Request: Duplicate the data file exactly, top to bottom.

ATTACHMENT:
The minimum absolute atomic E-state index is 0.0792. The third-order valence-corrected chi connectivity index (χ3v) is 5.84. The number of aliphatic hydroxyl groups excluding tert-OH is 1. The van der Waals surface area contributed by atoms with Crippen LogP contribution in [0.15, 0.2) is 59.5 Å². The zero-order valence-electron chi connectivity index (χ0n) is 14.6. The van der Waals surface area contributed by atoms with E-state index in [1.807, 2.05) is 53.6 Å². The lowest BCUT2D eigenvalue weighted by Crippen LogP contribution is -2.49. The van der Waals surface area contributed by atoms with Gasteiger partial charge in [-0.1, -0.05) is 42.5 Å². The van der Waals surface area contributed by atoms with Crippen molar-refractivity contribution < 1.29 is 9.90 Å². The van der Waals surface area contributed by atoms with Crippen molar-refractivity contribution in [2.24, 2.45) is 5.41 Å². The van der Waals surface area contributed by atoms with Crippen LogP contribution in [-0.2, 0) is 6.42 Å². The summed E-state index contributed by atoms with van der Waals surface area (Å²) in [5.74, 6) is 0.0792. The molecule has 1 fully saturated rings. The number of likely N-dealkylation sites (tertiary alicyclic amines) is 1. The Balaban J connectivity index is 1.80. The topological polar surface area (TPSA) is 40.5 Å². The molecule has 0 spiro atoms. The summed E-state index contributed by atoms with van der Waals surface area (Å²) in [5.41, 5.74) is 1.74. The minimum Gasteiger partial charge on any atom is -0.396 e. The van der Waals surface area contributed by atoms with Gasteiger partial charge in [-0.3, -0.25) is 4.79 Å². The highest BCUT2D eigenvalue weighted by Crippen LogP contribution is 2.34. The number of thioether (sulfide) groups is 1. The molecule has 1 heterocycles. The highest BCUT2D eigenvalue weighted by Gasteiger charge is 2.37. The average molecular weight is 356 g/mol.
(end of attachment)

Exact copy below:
The minimum absolute atomic E-state index is 0.0792. The third-order valence-corrected chi connectivity index (χ3v) is 5.84. The number of aliphatic hydroxyl groups excluding tert-OH is 1. The van der Waals surface area contributed by atoms with Crippen LogP contribution in [0.15, 0.2) is 59.5 Å². The zero-order valence-electron chi connectivity index (χ0n) is 14.6. The van der Waals surface area contributed by atoms with E-state index in [1.807, 2.05) is 53.6 Å². The lowest BCUT2D eigenvalue weighted by Crippen LogP contribution is -2.49. The van der Waals surface area contributed by atoms with Gasteiger partial charge in [-0.1, -0.05) is 42.5 Å². The van der Waals surface area contributed by atoms with Crippen molar-refractivity contribution < 1.29 is 9.90 Å². The van der Waals surface area contributed by atoms with Crippen molar-refractivity contribution in [2.24, 2.45) is 5.41 Å². The van der Waals surface area contributed by atoms with Crippen LogP contribution in [-0.2, 0) is 6.42 Å². The summed E-state index contributed by atoms with van der Waals surface area (Å²) in [5.74, 6) is 0.0792. The molecule has 1 fully saturated rings. The number of likely N-dealkylation sites (tertiary alicyclic amines) is 1. The Balaban J connectivity index is 1.80. The topological polar surface area (TPSA) is 40.5 Å². The molecule has 0 spiro atoms. The summed E-state index contributed by atoms with van der Waals surface area (Å²) in [5.41, 5.74) is 1.74. The minimum Gasteiger partial charge on any atom is -0.396 e. The van der Waals surface area contributed by atoms with Gasteiger partial charge in [-0.3, -0.25) is 4.79 Å². The highest BCUT2D eigenvalue weighted by Crippen LogP contribution is 2.34. The number of thioether (sulfide) groups is 1. The molecule has 1 heterocycles. The highest BCUT2D eigenvalue weighted by Gasteiger charge is 2.37. The average molecular weight is 356 g/mol.